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Love hormone may combat anorexia

Thursday March 13th, 2014

Women suffering from anorexia may be helped by treatment with the love hormone oxytocin, researchers have revealed.

So far researchers have done early tests on the idea, suggesting that oxytocin may change the body and food fixations that lead women to starve themselves.

The researchers at The Institute of Psychiatry, King's College, London - working with doctors in South Korea - say they have successfully used the hormone to change patients' attitudes.

They believe it can help counteract the social problems and isolation they often find in patients with anorexia.

The treatment has been used in the past to help people with autism - and recent studies suggest there may be common features with anorexia.

Oxytocin is triggered when people bond with each other, such as through childbirth or sexual relationships.

A second study also sought to boost the patients' self-confidence, testing the effect of the hormone on their reaction to facial expressions such as disgust. This showed that patients given the hormone stopped dwelling on facial expressions of disgust and became less afraid of angry faces.

The research has been published in Psychoneuroendocrinology and in PLoS One.

Professor Janet Treasure, from London, said the potential of the treatment was "hugely exciting."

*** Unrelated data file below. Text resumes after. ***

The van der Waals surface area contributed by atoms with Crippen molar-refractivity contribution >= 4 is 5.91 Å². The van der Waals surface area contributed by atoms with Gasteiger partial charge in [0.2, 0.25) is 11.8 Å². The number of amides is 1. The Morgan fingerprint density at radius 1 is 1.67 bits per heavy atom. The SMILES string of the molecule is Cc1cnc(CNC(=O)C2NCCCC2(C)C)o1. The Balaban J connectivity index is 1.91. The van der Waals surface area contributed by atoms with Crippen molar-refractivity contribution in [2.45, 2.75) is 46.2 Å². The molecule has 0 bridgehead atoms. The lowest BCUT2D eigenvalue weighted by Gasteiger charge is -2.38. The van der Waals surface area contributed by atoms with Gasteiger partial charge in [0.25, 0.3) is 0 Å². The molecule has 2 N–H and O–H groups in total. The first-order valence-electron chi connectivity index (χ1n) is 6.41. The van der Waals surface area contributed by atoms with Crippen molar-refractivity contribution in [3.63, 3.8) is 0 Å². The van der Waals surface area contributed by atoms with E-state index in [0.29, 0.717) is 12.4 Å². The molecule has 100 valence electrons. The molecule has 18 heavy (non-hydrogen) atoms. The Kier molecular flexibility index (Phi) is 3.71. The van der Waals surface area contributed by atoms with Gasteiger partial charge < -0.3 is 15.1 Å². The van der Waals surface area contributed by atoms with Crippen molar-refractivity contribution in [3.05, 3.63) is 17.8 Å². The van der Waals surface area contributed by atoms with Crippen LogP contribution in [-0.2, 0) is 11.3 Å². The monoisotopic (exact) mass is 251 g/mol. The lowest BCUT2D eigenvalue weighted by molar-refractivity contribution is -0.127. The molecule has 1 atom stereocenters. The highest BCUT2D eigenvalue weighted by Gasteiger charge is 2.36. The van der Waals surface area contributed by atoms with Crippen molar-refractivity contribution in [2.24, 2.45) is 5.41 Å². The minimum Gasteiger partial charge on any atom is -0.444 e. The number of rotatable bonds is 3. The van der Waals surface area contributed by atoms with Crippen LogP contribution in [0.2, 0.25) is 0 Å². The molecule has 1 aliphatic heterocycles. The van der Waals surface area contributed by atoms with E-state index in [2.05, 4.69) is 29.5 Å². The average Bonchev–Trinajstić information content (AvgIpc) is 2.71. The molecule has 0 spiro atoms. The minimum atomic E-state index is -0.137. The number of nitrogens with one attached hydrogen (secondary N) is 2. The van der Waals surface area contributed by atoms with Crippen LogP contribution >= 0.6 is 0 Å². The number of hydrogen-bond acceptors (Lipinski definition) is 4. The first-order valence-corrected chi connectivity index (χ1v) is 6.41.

She said: "Patients with anorexia have a range of social difficulties which often start in their early teenage years, before the onset of the illness.

"These social problems, which can result in isolation, may be important in understanding both the onset and maintenance of anorexia. By using oxytocin as a potential treatment for anorexia, we are focusing on some of these underlying problems we see in patients."

Fellow researcher Professor Youl-Ri Kim, from Inje University in Seoul, South Korea, added: "Our research adds important evidence to the increasing literature on oxytocin treatments for mental illnesses, and hints at the advent of a novel, ground-breaking treatment option for patients with anorexia."

Kim, Y-R. et al. Intranasal oxytocin attenuates attentional bias for eating and fat shape stimuli in patients with anorexia nervosa. Psychoneuroendocrinology March 2014

Kim, Y-R. et al. The impact of intranasal oxytocin on attention to social emotional stimuli in patients with anorexia nervosa: a double blind within subject cross-over experiment. PLOS ONE 6 March 2014

Tags: Mental Health | Pharmaceuticals | UK News | Women’s Health & Gynaecology

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